Aerial view of the Baghjan oil field engulfed in fire, in Tisukia, Assam, June 9, 2020. Photo: PTI
- The top court ousted the Assam chief secretary and Oil India Ltd’s managing director from a 10-member panel set up by the NGT.
- A five-member committee, headed by retired judge B.P. Katakey, would subsititute it and suggest remedial action after assessing the environmental damage caused by the major fire.
- The committee is at liberty to take interim-remedial measures and suggest final remedial measures in its report.
New Delhi: The Supreme Court on Thursday ousted the Assam chief secretary and Oil India Ltd’s managing director from a 10-member panel set up by the National Green Tribunal (NGT) and substituted it with a five-member committee for suggesting remedial action after assessing the environmental damage caused by a major fire in Assam’s Baghjan oil well of the PSU last year.
The top court said the new committee would be chaired by Justice B.P. Katakey, former judge of the Gauhati high court.
The 10-member panel was constituted by the NGT with Assam chief secretary as its chairman and OIL’s managing director as a member.
The Baghjan pipe oil well had caught fire and caused extensive damage to flora and fauna in the area.
A bench of Justices D.Y. Chandrachud, Vikram Nath and Hima Kohli which directed the public sector undertaking OIL to deposit Rs 50 lakh for the expenses of the newly constituted panel, said the committee shall submit its interim report after making an interim assessment of the damages to the biodiversity and environment so that adequate remedial measures could be taken at the earliest.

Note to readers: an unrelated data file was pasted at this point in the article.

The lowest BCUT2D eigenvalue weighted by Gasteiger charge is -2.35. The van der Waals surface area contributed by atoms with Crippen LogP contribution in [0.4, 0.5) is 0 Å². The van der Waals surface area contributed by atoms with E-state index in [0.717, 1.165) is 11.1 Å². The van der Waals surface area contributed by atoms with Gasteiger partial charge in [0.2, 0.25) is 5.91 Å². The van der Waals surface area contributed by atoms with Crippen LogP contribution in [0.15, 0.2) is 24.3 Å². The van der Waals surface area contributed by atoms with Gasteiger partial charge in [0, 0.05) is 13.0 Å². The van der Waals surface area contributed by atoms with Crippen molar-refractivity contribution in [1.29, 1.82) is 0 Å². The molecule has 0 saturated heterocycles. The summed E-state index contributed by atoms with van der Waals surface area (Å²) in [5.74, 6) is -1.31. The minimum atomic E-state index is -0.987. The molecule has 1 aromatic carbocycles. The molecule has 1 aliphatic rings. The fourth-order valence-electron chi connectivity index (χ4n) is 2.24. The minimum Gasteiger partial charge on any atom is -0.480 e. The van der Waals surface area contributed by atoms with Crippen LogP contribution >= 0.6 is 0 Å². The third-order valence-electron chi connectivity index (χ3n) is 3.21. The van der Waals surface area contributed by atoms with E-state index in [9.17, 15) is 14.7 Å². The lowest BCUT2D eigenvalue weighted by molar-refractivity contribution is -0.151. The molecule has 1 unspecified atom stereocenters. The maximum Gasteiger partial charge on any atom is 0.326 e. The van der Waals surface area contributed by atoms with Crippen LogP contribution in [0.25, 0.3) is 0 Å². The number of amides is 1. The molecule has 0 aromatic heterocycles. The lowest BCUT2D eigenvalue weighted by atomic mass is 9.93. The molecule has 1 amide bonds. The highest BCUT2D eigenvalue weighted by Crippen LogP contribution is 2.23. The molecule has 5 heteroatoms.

“The NGT has constituted a large committee consisting of 10-members. Such a large committee in the first place may find it difficult to convene at relatively short intervals, something which is necessary to ensure the work of taking remedial measures is taken up with all expedition,” the bench said.
It said that the green panel has directed that the chief secretary of Assam would be the chairperson of the 10-member committee but considering the onerous responsibility which is entrusted to the office of chief secretary, “we are of the view that it would not be appropriate to task the chief secretary personally in taking up this task, which is more or less of adjudicatory nature combining expert domain knowledge of issues pertaining to environmental concerns”.
The bench said that the court is of the view that “it was not appropriate for the NGT to direct the presence of the managing director of OIL as a member of the committee” which was tasked to assess the damage to the restoration of Dibru Saikhowa National Park (DSNP) and Magori-Motapung wetland and other surviving issues of the earlier panel.
“We are of the considered view that it will be appropriate to direct that the 10-member committee constituted by the NGT shall be substituted by a new committee chaired by Justice B.P. Katakey, former judge of the Gauhati high court,” the bench said.